Pelicans aren’t commonly seen in Central Colorado, but now there are nearly 100 of them hanging out at Ice Lake near Buena Vista. Apparently, they used to nest — and eat fish — at Antero Reservoir in South Park. But drought drained that lake in 2002, and it hasn’t been restocked with fish.

So the hungry birds moved to Buena Vista. The problem is that nearby landowners pay to stock the lake with fish for anglers. But now the birds are taking the fish, and the landowners are looking for ways to scare them off.

In the Gunnison Country, sage grouse have been much in the news in recent years as populations appeared to be declining. However, the U.S. Fish and Wildlife Service officially announced on April 12 that the bird will not be placed on the Endangered Species List.

One reason for the decision: Locals had been working hard to preserve habitat through conservation easements and land-use regulations, so the feds didn’t need to step in.

Busier 285

The Colorado Department of Transportation continues to improve and expand U.S. 285 between Denver and South Park. There has been talk of addressing I-70 congestion by improving one of the old routes (like Georgia Pass) from the 285 corridor into Summit County, but to date, that’s all it has been, talk.

More officially, CDOT engineer Bill Scheuerman told Bailey residents that traffic is expected to rise from 7,100 vehicles a day in 2000 to 15,400 in 2025. In 20 years, according to CDOT’s Jeff Kullman, 285 traffic is expected to be “equal to or greater than what we experience on I-70 today.”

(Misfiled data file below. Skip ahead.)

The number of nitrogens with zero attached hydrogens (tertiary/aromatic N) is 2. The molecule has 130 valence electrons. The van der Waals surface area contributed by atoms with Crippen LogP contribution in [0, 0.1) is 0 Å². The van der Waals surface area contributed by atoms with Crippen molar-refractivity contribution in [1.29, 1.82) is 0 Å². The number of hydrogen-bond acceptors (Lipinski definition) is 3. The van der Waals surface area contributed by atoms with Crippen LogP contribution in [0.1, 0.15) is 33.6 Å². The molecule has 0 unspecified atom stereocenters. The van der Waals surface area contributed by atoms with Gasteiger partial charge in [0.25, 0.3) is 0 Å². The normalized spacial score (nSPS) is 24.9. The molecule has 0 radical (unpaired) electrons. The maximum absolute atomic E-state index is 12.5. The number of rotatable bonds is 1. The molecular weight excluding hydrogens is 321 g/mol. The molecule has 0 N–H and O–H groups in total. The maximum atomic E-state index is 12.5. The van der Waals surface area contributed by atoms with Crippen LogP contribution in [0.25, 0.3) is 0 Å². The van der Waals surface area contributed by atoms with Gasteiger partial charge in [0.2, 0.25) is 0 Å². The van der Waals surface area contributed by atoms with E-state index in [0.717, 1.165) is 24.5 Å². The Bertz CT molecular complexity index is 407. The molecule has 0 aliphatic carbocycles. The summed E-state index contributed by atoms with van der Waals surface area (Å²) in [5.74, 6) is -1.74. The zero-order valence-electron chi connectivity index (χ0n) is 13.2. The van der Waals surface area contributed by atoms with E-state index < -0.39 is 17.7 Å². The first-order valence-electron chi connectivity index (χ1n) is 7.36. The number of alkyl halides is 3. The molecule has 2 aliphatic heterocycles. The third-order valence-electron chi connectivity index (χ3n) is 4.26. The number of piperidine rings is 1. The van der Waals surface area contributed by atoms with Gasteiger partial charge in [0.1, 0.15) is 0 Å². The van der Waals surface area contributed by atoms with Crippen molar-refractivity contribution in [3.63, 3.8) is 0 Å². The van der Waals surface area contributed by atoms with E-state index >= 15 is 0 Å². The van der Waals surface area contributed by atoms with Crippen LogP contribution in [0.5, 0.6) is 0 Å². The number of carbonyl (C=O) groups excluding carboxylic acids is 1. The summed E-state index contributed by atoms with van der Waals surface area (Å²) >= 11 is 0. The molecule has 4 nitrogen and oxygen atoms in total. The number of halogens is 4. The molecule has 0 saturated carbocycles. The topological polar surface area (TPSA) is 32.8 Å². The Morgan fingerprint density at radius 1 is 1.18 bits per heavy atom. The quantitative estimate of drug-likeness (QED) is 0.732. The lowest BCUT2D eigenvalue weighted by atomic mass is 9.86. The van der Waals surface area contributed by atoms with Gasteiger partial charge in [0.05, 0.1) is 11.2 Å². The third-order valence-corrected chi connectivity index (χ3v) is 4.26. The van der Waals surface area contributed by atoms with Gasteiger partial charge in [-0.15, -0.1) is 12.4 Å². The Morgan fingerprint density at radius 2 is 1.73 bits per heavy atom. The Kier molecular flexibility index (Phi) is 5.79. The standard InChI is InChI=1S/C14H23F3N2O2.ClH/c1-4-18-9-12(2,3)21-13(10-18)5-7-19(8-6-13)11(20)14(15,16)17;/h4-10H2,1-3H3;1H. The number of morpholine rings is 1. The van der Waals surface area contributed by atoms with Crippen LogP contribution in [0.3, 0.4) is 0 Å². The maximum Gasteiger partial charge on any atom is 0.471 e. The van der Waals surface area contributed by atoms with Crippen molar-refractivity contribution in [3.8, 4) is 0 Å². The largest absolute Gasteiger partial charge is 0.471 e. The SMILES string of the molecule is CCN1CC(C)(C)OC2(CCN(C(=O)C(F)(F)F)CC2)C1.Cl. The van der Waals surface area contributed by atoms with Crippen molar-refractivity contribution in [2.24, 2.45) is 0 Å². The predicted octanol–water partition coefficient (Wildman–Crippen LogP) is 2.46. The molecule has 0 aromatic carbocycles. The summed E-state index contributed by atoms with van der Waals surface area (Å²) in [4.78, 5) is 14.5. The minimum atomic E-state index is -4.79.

Doubtless some people find that prospect appealing, but we are not among them.

Hybrids killed

Two wolf-dog hybrids were killed by a Colorado wildlife officer in the Wet Mountain Valley this spring. Over a 12-day period, residents reported two wolf-like animals harassing livestock in a timbered area about 11 miles west of Westcliffe.

Wildlife Conservation Officer Becky Manly saw the animals and determined that, based on their behavior, they were not pure wolves. Wild wolves, which are protected in Colorado, don’t like people and run off when they’re chased. These did not. Manly shot them, about a mile north of Westcliffe.